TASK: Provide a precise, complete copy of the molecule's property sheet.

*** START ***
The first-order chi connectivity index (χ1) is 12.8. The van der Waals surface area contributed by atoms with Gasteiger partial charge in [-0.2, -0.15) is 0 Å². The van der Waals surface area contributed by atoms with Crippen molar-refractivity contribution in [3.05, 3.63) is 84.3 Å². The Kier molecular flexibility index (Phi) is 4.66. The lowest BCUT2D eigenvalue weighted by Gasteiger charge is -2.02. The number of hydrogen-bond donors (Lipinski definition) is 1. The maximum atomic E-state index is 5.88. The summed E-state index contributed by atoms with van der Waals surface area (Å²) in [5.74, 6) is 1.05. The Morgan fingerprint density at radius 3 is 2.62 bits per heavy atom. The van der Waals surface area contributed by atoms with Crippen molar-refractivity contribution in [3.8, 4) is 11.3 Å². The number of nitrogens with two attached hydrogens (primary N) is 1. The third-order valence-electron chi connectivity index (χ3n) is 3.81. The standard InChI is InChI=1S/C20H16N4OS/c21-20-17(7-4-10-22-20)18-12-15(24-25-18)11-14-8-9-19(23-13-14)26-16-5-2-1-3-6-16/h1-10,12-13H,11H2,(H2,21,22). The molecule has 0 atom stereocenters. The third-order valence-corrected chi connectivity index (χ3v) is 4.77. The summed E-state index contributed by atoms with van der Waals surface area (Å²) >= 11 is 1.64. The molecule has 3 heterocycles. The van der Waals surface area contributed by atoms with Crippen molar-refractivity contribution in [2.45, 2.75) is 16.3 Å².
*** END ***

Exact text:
The first-order chi connectivity index (χ1) is 12.8. The van der Waals surface area contributed by atoms with Gasteiger partial charge in [-0.2, -0.15) is 0 Å². The van der Waals surface area contributed by atoms with Crippen molar-refractivity contribution in [3.05, 3.63) is 84.3 Å². The Kier molecular flexibility index (Phi) is 4.66. The lowest BCUT2D eigenvalue weighted by Gasteiger charge is -2.02. The number of hydrogen-bond donors (Lipinski definition) is 1. The maximum atomic E-state index is 5.88. The summed E-state index contributed by atoms with van der Waals surface area (Å²) in [5.74, 6) is 1.05. The Morgan fingerprint density at radius 3 is 2.62 bits per heavy atom. The van der Waals surface area contributed by atoms with Crippen molar-refractivity contribution in [3.8, 4) is 11.3 Å². The number of nitrogens with two attached hydrogens (primary N) is 1. The third-order valence-electron chi connectivity index (χ3n) is 3.81. The standard InChI is InChI=1S/C20H16N4OS/c21-20-17(7-4-10-22-20)18-12-15(24-25-18)11-14-8-9-19(23-13-14)26-16-5-2-1-3-6-16/h1-10,12-13H,11H2,(H2,21,22). The molecule has 0 atom stereocenters. The third-order valence-corrected chi connectivity index (χ3v) is 4.77. The summed E-state index contributed by atoms with van der Waals surface area (Å²) >= 11 is 1.64. The molecule has 3 heterocycles. The van der Waals surface area contributed by atoms with Crippen molar-refractivity contribution in [2.45, 2.75) is 16.3 Å².